Logistics

Kingfisher's discounts on select routes could trigger price war

Anjana Chandramouly Bangalore | Updated on March 12, 2018

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After exiting the low-cost segment, private carrier Kingfisher Airlines has now unveiled new ‘low' fares on its full-service flights, which is expected to trigger off a price war among full-service carriers.

For instance, a Bangalore-Delhi economy seat on the airline can now be bought for Rs 5,191, normally sold at Rs 6,900.

Although these fares are available for a limited period, this could trigger a price war in the sector, where most full-service airlines are already making losses. “In the current scenario, most of these airlines are making losses and will continue to do so with such pricing strategies,” an aviation analyst told Business Line. It's important for airlines to sell the first 70 per cent of their seats, and earn money, he said.

Most airlines sell a bulk of their seats in advance to big agents and consolidators, especially during the travel season (usually the third quarter of the fiscal), and a miniscule 20 per cent is what they sell at a premium. Margins take a hit with these strategies.

However, with Kingfisher Airlines deciding to exit the low-cost segment and the Government of India asking national carrier Air India to increase their fares, “a structural change is starting to happen in the industry”, he said. And if airlines discontinue such (low) pricing strategies, “they could even break even or make profits in the fourth quarter of this fiscal and the first quarter of the next fiscal”, he added.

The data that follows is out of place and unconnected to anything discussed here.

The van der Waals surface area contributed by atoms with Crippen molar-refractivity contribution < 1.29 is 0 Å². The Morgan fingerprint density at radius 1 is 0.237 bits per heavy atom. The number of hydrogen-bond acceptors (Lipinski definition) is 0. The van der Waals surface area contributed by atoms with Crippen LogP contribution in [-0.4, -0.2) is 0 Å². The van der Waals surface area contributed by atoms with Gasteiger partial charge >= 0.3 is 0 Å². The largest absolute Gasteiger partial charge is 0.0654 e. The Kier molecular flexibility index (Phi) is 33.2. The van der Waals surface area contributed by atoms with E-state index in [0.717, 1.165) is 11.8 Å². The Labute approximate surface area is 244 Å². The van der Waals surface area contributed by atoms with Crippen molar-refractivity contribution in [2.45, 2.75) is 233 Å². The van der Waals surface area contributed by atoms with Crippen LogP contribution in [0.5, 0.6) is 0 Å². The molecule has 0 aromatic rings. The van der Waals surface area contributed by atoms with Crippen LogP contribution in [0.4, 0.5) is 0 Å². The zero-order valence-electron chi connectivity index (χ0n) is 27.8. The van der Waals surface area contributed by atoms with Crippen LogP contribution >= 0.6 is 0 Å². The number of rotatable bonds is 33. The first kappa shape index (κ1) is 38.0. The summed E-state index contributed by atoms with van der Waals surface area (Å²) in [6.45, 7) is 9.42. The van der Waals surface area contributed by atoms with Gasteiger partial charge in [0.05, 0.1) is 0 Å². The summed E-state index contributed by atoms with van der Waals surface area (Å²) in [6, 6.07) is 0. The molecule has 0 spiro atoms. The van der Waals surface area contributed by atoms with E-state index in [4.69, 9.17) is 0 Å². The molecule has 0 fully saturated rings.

However, Mr Mohan Kumar, another analyst and a former chief financial officer of a low-cost carrier, pointed out that if costs are low, airlines can leverage it to attract customers. But when costs are not low, whatever strategy, including low fares, might not give the desired results. With air travel growing about 15 per cent every year, the industry could witness better times ahead, but keeping costs under control is essential, he added.

Yields, which were around Rs 2,600-2,800 for a low-cost airline, have now gone up to about Rs 4,000. “In the long run, it is these low-cost carriers that can sustain in the short-haul domestic routes. Full-service carriers will play a key role in a hub-and-spoke model offering international connectivity in India as in the West,” he added.

Published on October 16, 2011

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